• Something was boiling in a small cauldron at the edge of the fire and a soldier in a peaked cap and blue overcoat, lit up by the fire, was kneeling beside it stirring its contents with a ramrod.
    Book Fourteen — 1812 (46% in)
  • In the first case, if inevitability were possible without freedom we should have reached a definition of inevitability by the laws of inevitability itself, that is, a mere form without content.
    Book Fifteen — 1812-13 (96% in)
  • In the second case, if freedom were possible without inevitability we should have arrived at unconditioned freedom beyond space, time, and cause, which by the fact of its being unconditioned and unlimited would be nothing, or mere content without form.
    Book Fifteen — 1812-13 (97% in)
  • Freedom is the content.
    Book Fifteen — 1812-13 (97% in)
  • Only by separating the two sources of cognition, related to one another as form to content, do we get the mutually exclusive and separately incomprehensible conceptions of freedom and inevitability.
    Book Fifteen — 1812-13 (97% in)
  • Apart from these two concepts which in their union mutually define one another as form and content, no conception of life is possible.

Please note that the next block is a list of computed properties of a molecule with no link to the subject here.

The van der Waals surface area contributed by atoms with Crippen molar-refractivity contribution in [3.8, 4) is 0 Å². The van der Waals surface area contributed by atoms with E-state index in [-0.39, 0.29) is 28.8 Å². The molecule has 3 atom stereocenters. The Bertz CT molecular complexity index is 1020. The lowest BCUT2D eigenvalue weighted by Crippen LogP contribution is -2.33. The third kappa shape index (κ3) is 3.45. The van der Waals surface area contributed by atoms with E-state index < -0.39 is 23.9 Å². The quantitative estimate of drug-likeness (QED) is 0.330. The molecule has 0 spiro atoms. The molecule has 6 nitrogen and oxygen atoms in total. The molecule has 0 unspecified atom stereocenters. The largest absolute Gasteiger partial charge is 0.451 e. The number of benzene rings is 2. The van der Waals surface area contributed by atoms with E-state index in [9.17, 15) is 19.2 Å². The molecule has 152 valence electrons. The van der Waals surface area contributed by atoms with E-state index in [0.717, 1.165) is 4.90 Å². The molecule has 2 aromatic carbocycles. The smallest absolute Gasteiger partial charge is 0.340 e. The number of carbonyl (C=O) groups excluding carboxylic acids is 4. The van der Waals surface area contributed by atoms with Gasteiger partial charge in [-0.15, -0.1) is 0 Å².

Book Fifteen — 1812-13 (97% in)
  • And as the undefinable essence of the force moving the heavenly bodies, the undefinable essence of the forces of heat and electricity, or of chemical affinity, or of the vital force, forms the content of astronomy, physics, chemistry, botany, zoology, and so on, just in the same way does the force of free will form the content of history.
    Book Fifteen — 1812-13 (98% in)
  • And as the undefinable essence of the force moving the heavenly bodies, the undefinable essence of the forces of heat and electricity, or of chemical affinity, or of the vital force, forms the content of astronomy, physics, chemistry, botany, zoology, and so on, just in the same way does the force of free will form the content of history.
    Book Fifteen — 1812-13 (98% in)

There are no more uses of "content" in War and Peace.

Typical Usage  (best examples)
Dictionary / pronunciation — Google®Dictionary list — Onelook.com®